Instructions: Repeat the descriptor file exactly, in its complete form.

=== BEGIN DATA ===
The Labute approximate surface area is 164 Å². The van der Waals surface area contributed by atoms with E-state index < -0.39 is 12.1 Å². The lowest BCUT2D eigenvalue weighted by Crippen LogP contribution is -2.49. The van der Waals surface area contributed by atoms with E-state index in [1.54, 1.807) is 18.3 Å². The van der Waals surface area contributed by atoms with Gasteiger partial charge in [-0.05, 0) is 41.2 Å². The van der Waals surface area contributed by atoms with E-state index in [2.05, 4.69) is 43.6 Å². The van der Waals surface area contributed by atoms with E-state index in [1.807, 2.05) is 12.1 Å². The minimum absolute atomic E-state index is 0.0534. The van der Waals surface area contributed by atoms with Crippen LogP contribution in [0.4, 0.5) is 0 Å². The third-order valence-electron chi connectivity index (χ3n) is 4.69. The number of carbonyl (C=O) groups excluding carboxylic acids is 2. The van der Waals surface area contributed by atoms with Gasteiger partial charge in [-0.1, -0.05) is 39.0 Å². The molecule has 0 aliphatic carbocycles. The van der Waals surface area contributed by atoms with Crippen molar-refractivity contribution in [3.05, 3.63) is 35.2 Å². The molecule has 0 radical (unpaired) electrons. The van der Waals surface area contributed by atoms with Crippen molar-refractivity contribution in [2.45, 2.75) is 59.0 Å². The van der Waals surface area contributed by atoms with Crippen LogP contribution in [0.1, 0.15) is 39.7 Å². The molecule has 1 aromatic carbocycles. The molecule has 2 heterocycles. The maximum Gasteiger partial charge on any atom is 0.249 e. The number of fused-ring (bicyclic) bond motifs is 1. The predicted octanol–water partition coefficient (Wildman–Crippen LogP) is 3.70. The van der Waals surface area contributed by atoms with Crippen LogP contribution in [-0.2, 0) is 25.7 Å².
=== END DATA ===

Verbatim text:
The Labute approximate surface area is 164 Å². The van der Waals surface area contributed by atoms with E-state index < -0.39 is 12.1 Å². The lowest BCUT2D eigenvalue weighted by Crippen LogP contribution is -2.49. The van der Waals surface area contributed by atoms with E-state index in [1.54, 1.807) is 18.3 Å². The van der Waals surface area contributed by atoms with Gasteiger partial charge in [-0.05, 0) is 41.2 Å². The van der Waals surface area contributed by atoms with E-state index in [2.05, 4.69) is 43.6 Å². The van der Waals surface area contributed by atoms with E-state index in [1.807, 2.05) is 12.1 Å². The minimum absolute atomic E-state index is 0.0534. The van der Waals surface area contributed by atoms with Crippen LogP contribution in [0.4, 0.5) is 0 Å². The third-order valence-electron chi connectivity index (χ3n) is 4.69. The number of carbonyl (C=O) groups excluding carboxylic acids is 2. The van der Waals surface area contributed by atoms with Gasteiger partial charge in [-0.1, -0.05) is 39.0 Å². The molecule has 0 aliphatic carbocycles. The van der Waals surface area contributed by atoms with Crippen molar-refractivity contribution in [3.05, 3.63) is 35.2 Å². The molecule has 0 radical (unpaired) electrons. The van der Waals surface area contributed by atoms with Crippen molar-refractivity contribution in [2.45, 2.75) is 59.0 Å². The van der Waals surface area contributed by atoms with Crippen LogP contribution in [0.1, 0.15) is 39.7 Å². The molecule has 1 aromatic carbocycles. The molecule has 2 heterocycles. The maximum Gasteiger partial charge on any atom is 0.249 e. The number of fused-ring (bicyclic) bond motifs is 1. The predicted octanol–water partition coefficient (Wildman–Crippen LogP) is 3.70. The van der Waals surface area contributed by atoms with Crippen LogP contribution in [-0.2, 0) is 25.7 Å².